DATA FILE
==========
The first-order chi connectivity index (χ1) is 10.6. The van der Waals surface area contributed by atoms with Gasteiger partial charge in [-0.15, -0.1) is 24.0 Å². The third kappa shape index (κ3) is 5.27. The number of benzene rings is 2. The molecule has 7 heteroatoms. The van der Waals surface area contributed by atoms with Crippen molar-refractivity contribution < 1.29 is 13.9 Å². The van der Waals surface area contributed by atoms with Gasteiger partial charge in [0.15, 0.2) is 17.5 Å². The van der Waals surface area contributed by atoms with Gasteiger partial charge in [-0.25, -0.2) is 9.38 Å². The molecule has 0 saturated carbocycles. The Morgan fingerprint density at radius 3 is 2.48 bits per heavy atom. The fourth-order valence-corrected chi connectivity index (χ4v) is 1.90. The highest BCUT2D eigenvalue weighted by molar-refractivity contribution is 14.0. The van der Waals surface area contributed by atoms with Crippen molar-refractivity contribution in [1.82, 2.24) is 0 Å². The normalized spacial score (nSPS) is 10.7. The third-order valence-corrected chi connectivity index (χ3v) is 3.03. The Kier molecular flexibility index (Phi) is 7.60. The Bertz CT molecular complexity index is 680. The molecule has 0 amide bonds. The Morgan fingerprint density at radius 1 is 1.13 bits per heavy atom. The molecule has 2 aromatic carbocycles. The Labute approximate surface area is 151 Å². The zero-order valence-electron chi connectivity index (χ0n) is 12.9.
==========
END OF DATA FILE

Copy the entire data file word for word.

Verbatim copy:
The first-order chi connectivity index (χ1) is 10.6. The van der Waals surface area contributed by atoms with Gasteiger partial charge in [-0.15, -0.1) is 24.0 Å². The third kappa shape index (κ3) is 5.27. The number of benzene rings is 2. The molecule has 7 heteroatoms. The van der Waals surface area contributed by atoms with Crippen molar-refractivity contribution < 1.29 is 13.9 Å². The van der Waals surface area contributed by atoms with Gasteiger partial charge in [0.15, 0.2) is 17.5 Å². The van der Waals surface area contributed by atoms with Gasteiger partial charge in [-0.25, -0.2) is 9.38 Å². The molecule has 0 saturated carbocycles. The Morgan fingerprint density at radius 3 is 2.48 bits per heavy atom. The fourth-order valence-corrected chi connectivity index (χ4v) is 1.90. The highest BCUT2D eigenvalue weighted by molar-refractivity contribution is 14.0. The van der Waals surface area contributed by atoms with Crippen molar-refractivity contribution in [1.82, 2.24) is 0 Å². The normalized spacial score (nSPS) is 10.7. The third-order valence-corrected chi connectivity index (χ3v) is 3.03. The Kier molecular flexibility index (Phi) is 7.60. The Bertz CT molecular complexity index is 680. The molecule has 0 amide bonds. The Morgan fingerprint density at radius 1 is 1.13 bits per heavy atom. The molecule has 2 aromatic carbocycles. The Labute approximate surface area is 151 Å². The zero-order valence-electron chi connectivity index (χ0n) is 12.9.